Another study has reported that over 10% of depressed adolescents experienced nausea, insomnia, menstrual cramps, and headaches as a result of escitalopram treatment [34].

Other side-effects that have been reported include [35]:

  • Allergic reactions
  • Muscle spasms
  • Hallucinations
  • Confusion
  • Eye pain
  • Seizures
  • Thoughts of self-harm or suicide
  • Dry mouth
  • Constipation
Escitalopram is generally considered safe and tends to have fewer side effects than other SSRIs. However, it may cause muscle spasms, seizures, dry mouth, constipation, or even suicidal thoughts. Serotonin syndrome is also a risk.

Escitalopram and Sexual Dysfunction

One of the unfortunate drawbacks of all selective serotonin reuptake inhibitor (SSRI) drugs is that they can often cause negative side effects for sexual function, such as a loss of libido or inability to achieve orgasm.

For example, one study claims that almost 15% of anxiety patients reported experiencing ejaculation disorder, with about 5% reported significantly reduced libido or anorgasmia (inability to reach orgasm) [36].

Sexual dysfunction (lower sexual pleasure, desire, orgasm frequency, etc.) rates were reported to be significantly higher in depressed patients taking escitalopram compared to those treated with a placebo. However, sexual functioning was reported to improve for patients who were no longer depressed [37].

Reduced libido was also reported as a side effect in another study in premenstrual dysphoric disorder patients [38].

In rats, chronic use of escitalopram sometimes leads to erectile dysfunction (potentially by lowering nitric oxide levels) [39].

One of the better-known side effects of SSRIs like escitalopram is sexual dysfunction and reduced libido.

Escitalopram Withdrawal

Although escitalopram is considered safe when used as directed under the supervision of medical professionals, it is possible to experience withdrawal symptoms – especially if the medication is stopped suddenly.

For this reason, doctors will usually advise their patients to gradually taper off their use of escitalopram, rather than stopping all at once. In any case, the most important factor is to always to talk to your doctor about any changes in your medication, and to follow any advice they give you as carefully and accurately as possible.

In one study, when 14 out of 25 patients suddenly stopped using escitalopram for depression, they developed antidepressant discontinuation syndrome. Its symptoms include [40]:

  • Dizziness
  • Muscle tension
  • Chills
  • Difficulty concentrating
  • Memory loss / amnesia
  • Emotional instability / sudden mood swings

Abruptly stopping the drug also reportedly led to mania in a woman undergoing treatment for unipolar depression [41].

According to one case study, a man with panic disorder reported experiencing “brain zaps” (sensations of electric shocks inside the head) after he suddenly stopped taking escitalopram [42].

Psychiatrists generally avoid triggering antidepressant discontinuation syndrome by slowly tapering patients off the drug, giving them prescriptions for progressively small doses over an extended period of time. For these reasons, it is important to consult a medical expert if you are thinking of stopping your antidepressant treatment.

Stopping treatment with escitalopram may cause antidepressant discontinuation syndrome, symptoms of which may include dizziness, chills, difficulty concentration, memory loss, and emotional instability.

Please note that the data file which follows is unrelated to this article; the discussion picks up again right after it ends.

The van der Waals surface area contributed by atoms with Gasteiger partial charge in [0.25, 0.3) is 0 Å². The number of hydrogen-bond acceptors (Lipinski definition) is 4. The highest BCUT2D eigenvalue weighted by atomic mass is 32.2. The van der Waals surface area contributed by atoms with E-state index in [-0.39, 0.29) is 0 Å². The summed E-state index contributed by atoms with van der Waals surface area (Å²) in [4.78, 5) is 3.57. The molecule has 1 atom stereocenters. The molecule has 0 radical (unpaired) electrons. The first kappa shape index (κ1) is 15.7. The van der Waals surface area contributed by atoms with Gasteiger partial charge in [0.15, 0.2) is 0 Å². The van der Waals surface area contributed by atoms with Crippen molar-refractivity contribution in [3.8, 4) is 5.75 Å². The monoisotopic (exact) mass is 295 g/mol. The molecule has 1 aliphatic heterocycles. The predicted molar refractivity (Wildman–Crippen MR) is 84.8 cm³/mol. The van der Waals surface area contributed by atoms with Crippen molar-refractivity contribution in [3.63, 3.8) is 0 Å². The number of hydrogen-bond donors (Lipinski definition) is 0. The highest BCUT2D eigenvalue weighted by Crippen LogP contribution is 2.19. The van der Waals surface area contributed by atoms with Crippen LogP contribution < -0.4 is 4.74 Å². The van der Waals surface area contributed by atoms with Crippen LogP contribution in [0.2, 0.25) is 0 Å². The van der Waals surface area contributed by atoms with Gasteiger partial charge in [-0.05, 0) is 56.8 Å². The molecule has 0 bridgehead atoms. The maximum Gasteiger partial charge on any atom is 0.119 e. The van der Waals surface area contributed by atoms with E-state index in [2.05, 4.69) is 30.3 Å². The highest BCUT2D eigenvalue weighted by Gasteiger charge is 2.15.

Although escitalopram has a number of relatively well-supported medical uses when administered by qualified medical professionals, there are a number of factors that doctors may look for that might disqualify someone from receiving escitalopram treatment (due to elevated risk of negative side-effects or other adverse reactions).

Some of these “contraindications” include [1]:

  • A history of hypersensitivity to escitalopram or any of its components.
  • A history of mania or prior manic episodes
  • Escitalopram should not be given with or within 14 days after stopping a monoamine oxidase inhibitor (MAOI), such as linezolid and methylene blue, due to an increased risk of serotonin syndrome.
  • Escitalopram should not be used with the drug pimozide (an antipsychotic).
People with a history of mania or hypersensitivity to escitalopram are not prescribed escitalopram. It also cannot be given within 14 days of stopping MAOIs or pimozide.

Escitalopram Use During Pregnancy and Breastfeeding

Escitalopram and citalopram have not been proven to be unsafe to take during pregnancy or while breastfeeding. However, keep in mind that this isn’t quite the same as being proven as safe! Larger studies will be needed to completely rule out any detrimental effects the two drugs may have – but so far, several smaller studies have not found any negative effects of escitalopram in regard to pregnancy outcomes [43, 44].

Because negative effects during pregnancy or nursing cannot be completely ruled out, the FDA generally advises caution when using escitalopram while pregnant or breastfeeding [1].

The safety profile of escitalopram in pregnant or breastfeeding people is incomplete, and the FDA advises great caution before prescribing escitalopram in such cases.

Drug Interactions

Although escitalopram is thought to have relatively few drug interactions, there are some important ones to be aware of [6, 45, 46].

As always, make sure to keep your doctor fully up-to-date about any and all medications you are currently taking, so that they can help minimize the risk of adverse interactions.

Because monoamine oxidase inhibitors (MAOI) and escitalopram both increase serotonin in the brain, they should not be combined. For example, one report concluded that combining escitalopram and the MAOI rasagiline may potentially cause serotonin syndrome [47].

Another case of serotonin syndrome was reported when it was used together with dextromethorphan (a common medication used to treat coughs and colds) [48].

A case of escitalopram combined with the mood-stabilizer lithium led to restless leg syndrome according to a case study of one 46-year-old man with bipolar disorder [49].

Additionally, another case study reported that the combination of escitalopram and clonidine led to severe drowsiness in one already very ill patient [50].

After taking risperidone in addition to escitalopram, one young adult reported developing Parkinson’s disease-like symptoms – including tremors, rigidity, slower cognitive function, and generally slowed movements (bradykinesia) [51].